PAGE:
Along with his contemporaries Vincent van Gogh and Paul Cézanne, Paul Gauguin was a pioneer of modernist art. His use of expressive colors, flat planes, and simplified, distorted forms in paintings, as well as a rough, semi-abstract aesthetic in sculptures and woodcuts, exerted a profound influence on avant-garde artists in the early 20th century, from Henri Matisse and Pablo Picasso to the German Expressionists.
Gauguin, who had no formal artistic training, led a peripatetic life, settling for extended periods in different parts of the world, including, most famously, Tahiti. He was born in Paris but spent his early childhood in Lima, Peru, where his mother had relatives. His attachment to Peru helped stoke a lifelong desire to travel and to self-identify as a “savage,” a term encapsulating his idealizing and derogatory view of the non-Western peoples and cultures by which he was influenced. As a young man, he worked on the stock exchange in Paris and painted in his spare time. Between 1879 and 1886 he exhibited with the Impressionists, but he subsequently aligned himself with the nascent Symbolist movement, which prioritized inner feelings and oblique evocations over the visual effects of light in nature. In 1882, after losing his job during the French stock market collapse, he pursued painting as a full-time career.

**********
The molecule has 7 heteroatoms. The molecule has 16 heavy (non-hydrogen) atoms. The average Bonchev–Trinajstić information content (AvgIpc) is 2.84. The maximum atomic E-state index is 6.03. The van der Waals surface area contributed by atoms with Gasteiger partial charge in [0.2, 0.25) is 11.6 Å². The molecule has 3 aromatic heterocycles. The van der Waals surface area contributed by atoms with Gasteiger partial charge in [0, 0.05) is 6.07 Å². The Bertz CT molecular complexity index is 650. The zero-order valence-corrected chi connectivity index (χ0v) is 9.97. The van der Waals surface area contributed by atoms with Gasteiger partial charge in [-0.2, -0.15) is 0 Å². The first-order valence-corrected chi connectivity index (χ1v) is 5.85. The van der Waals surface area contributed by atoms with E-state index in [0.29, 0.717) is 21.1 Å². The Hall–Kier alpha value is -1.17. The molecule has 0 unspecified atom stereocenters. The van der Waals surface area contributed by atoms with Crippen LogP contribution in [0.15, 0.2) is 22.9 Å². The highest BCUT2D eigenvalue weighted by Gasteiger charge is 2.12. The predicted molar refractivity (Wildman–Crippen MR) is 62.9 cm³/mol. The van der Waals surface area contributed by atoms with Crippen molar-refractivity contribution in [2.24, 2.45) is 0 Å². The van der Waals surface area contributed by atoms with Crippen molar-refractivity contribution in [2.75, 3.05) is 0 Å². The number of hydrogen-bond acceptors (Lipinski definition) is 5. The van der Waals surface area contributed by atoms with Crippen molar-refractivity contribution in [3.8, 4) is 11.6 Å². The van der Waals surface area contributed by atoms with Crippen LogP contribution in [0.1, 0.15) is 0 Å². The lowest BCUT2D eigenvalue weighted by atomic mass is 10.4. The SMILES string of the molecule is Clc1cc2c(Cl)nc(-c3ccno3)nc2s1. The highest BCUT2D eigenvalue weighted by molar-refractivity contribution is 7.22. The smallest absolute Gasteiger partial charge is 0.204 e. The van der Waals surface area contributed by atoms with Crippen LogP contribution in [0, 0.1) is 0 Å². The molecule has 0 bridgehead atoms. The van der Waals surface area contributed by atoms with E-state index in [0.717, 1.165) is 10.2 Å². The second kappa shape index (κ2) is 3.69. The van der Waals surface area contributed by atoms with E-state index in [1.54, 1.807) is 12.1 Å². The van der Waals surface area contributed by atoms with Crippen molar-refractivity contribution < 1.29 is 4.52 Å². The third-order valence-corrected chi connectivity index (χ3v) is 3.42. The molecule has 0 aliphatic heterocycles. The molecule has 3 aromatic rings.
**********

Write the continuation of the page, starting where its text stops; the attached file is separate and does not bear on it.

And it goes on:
In 1891, Gauguin left France for Tahiti, which had long loomed large in his imagination as a paradise unspoiled by European social mores. There he created luminous paintings and small, totem-like wood sculptures that he described as “ultra-savage.” These works, including Hina Tefatou (The Moon and the Earth) (1893), were not so much a depiction of what he saw there as an idealized projection of what he had hoped he might find. The artist returned to France in 1893, but, disappointed with the response to his Tahitian-themed paintings, he left permanently in 1895 and made his second voyage to Tahiti. In 1901 he moved to the remote Marquesas Islands, where he died in 1903.
More than any other major artist of his generation, Gauguin drew inspiration from working across multiple mediums. In addition to painting, he was at various moments intensely engaged with ceramics, woodcarving, lithography, woodcut, monotype, and transfer drawing. In woodcuts such as Te Atua (The Gods) (1893–94), he combined the bold gouging of his carved wood sculptures with glowing, evocative color. He used oil transfer drawing—a hybrid of drawing and printmaking that he invented—to make large, highly finished compositions such as Tahitian Woman with Evil Spirit (c. 1900). With these forays into printmaking, Gauguin capitalized on the subtle abstractions of printing to impart a mysterious, dreamlike quality to his images.
Introduction by Starr Figura, Curator, Department of Drawings and Prints, 2016